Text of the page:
Friday, June 27, 2014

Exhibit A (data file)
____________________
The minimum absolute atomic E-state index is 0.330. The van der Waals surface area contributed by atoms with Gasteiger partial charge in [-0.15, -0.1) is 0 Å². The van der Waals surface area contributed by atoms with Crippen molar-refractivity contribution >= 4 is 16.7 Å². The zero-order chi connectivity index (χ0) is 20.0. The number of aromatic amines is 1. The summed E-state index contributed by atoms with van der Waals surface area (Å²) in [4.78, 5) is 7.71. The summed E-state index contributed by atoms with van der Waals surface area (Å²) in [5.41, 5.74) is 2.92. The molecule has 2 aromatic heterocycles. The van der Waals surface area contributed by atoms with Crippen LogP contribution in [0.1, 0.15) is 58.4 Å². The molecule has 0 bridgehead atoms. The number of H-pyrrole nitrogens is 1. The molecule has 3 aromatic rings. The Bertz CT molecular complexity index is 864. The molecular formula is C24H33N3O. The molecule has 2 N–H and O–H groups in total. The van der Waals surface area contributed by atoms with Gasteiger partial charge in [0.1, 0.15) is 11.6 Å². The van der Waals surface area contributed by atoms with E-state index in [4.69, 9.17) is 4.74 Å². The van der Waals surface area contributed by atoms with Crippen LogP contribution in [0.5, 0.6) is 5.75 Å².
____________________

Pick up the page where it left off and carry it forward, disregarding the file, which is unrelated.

Title VII’s domination of employment discrimination law today was not inevitable. Indeed, when Title VII was initially enacted, its supporters viewed it as weak and flawed. They first sought to strengthen and improve the law by disseminating equal employment enforcement throughout the federal government. Only in the late 1970s did they instead favor consolidating enforcement under Title VII and its implementing agency, the Equal Employment Opportunity Commission. Yet to labor historians and legal scholars, Title VII’s triumphs came at a steep cost to unions. They write wistfully of an alternative regime that would have better harmonized antidiscrimination with labor law’s recognition of workers’ right to organize and bargain collectively with employers. This chapter explains how these impulses played out during Title VII’s uncertain first fifteen years as advocates, legislators, administrators, and workers pursued a more powerful Title VII on the one hand and one more harmonized with labor rights on the other. Empowering Title VII via dissemination proved more costly and less effective than its proponents expected; achieving a more harmonious regime was more complicated than is currently thought. This history provides a cautionary tale to those today who seek to reinvigorate labor rights by incorporating them into Title VII.